Thorsten “The Hitman” Hohmann is regarded by his peers and one of the best all-around pocket billiard players on the planet.
His resume is padded with win after win of world, international and United State wide titles; it’s nothing short of stellar. The nickname “The Hitman” suits him quite well.
Our first encounter was in 2012 in Las Vegas, Nevada at the at the Straight Pool Challenge, one of the side events for the Billiards Congress of Americas main event: the BCA Pro 10-ball Event and the BCA Nationals. I was fortunate to have won the men’s division of the Straight Pool Challenge with a high run of 100 balls that set me next to last on the seeded eight man tournament list. I believe Thorston had a high run that was close to 200 balls that seeded us together in the final eight man, 100 point tournament. This was a steller field with the likes of Mad Max Eberle with his high run of 257, Tony Robles and Ralph “The Surgeon” Souquet.
I lost the lag so I won the break. When playing straight pool, it’s to the breaker’s disadvantage, unlike most other pocket billiard games.
I answered with a well-executed break, not breaking the rack out too much; bringing the cue ball back to the lower cushion. We traded points back and forth until I got a break, with The Hitman missing a shot at 44 points and myself at 20 points. I’m in the middle of a 24-ball run, when out of no where I send the cue ball into one of those funny tick-tick-ticky caroms off three balls and scratch in the side, trying to spread the pack open for a better layout.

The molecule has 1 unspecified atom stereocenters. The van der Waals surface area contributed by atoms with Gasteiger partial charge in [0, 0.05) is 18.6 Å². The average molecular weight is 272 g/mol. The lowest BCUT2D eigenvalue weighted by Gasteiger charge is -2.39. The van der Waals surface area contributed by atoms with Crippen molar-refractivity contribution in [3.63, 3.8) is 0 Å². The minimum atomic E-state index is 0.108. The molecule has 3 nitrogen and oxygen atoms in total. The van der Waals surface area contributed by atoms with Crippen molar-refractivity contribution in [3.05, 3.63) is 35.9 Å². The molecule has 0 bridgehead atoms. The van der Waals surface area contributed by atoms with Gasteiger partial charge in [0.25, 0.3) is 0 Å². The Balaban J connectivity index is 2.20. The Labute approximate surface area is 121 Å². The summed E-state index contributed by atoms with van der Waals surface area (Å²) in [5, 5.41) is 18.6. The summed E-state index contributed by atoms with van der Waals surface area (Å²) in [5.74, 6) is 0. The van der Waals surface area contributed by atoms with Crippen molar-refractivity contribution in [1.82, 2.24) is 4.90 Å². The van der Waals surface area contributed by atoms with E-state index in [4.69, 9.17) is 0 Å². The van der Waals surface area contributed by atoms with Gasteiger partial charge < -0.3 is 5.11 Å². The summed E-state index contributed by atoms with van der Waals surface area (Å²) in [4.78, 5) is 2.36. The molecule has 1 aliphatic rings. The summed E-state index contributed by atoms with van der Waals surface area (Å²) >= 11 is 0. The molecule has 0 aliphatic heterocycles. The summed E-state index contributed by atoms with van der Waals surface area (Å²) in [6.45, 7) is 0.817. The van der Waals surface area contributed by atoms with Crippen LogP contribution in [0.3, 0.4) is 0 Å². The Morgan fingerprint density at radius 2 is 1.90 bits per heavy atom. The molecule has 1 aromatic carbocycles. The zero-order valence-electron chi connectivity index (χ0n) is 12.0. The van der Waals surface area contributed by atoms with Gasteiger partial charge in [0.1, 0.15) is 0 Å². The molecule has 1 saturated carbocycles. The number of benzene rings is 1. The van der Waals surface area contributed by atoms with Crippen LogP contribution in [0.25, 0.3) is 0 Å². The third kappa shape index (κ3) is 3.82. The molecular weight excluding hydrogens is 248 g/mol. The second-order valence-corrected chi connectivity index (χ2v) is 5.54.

“That was all,” she wrote. I never saw the table again. The Hitman ran 66 and out. “Thank you, come again, and see you later…” I smiled, shook his hand. Game over.
Fast forward: It’s one year later at the 2014 Derby City Classic 9-Ball Division. It’s the 6th round and I’m still hanging on.
As luck of the draw would have it, here comes The Hitman again.
I thought to myself, “Okay, maybe I can get a little payback from the terror he caused me in last year…” Right out of the gate, I came with some heat with the winner-break format and with a lead of four games to two, but a botched safety on my behalf and a great safety from The Hitman led to ball in hand and a two game swing. Now it’s tied up, four games apiece.
A dry break from The Hitman and a break-and-run propelled me to take the lead again by two games, with a score of six games to four. We battled back in forth, the whole set with dry breaks doing the most damage to the both of us.
I, myself, had multiple chances to put The Hitman on ice. I just wasn’t able to get it done.
With score tied up hill hill and The Hitman breaking, I couldn’t believe it when he came up dry again, leaving me a shot on the one and the two ball. Only the 3 was on the other end of the table in a low percentage position, tied up with the 5. I went ahead and pocketed both the 1 and 2, play safe on the clustered up 3 and 5. That’s what led to an honest-to-goodness timed 18 minute safety battle, confirmed by Oklahoma pro John Gabriel.
The Hitman would eventually become victorious and force me to give up an open shot, leading to The Hitman completing the 19th and final game, sticking me to a 30th place finish in Derby City 9-ball and a long bus ride back to Oklahoma.
Great game, Thorston! You’re a true gentleman that aspiring players can look up to and learn from. Hope we see each other again soon.
Tell next time, go play some pool and be sure to stay silky smooth…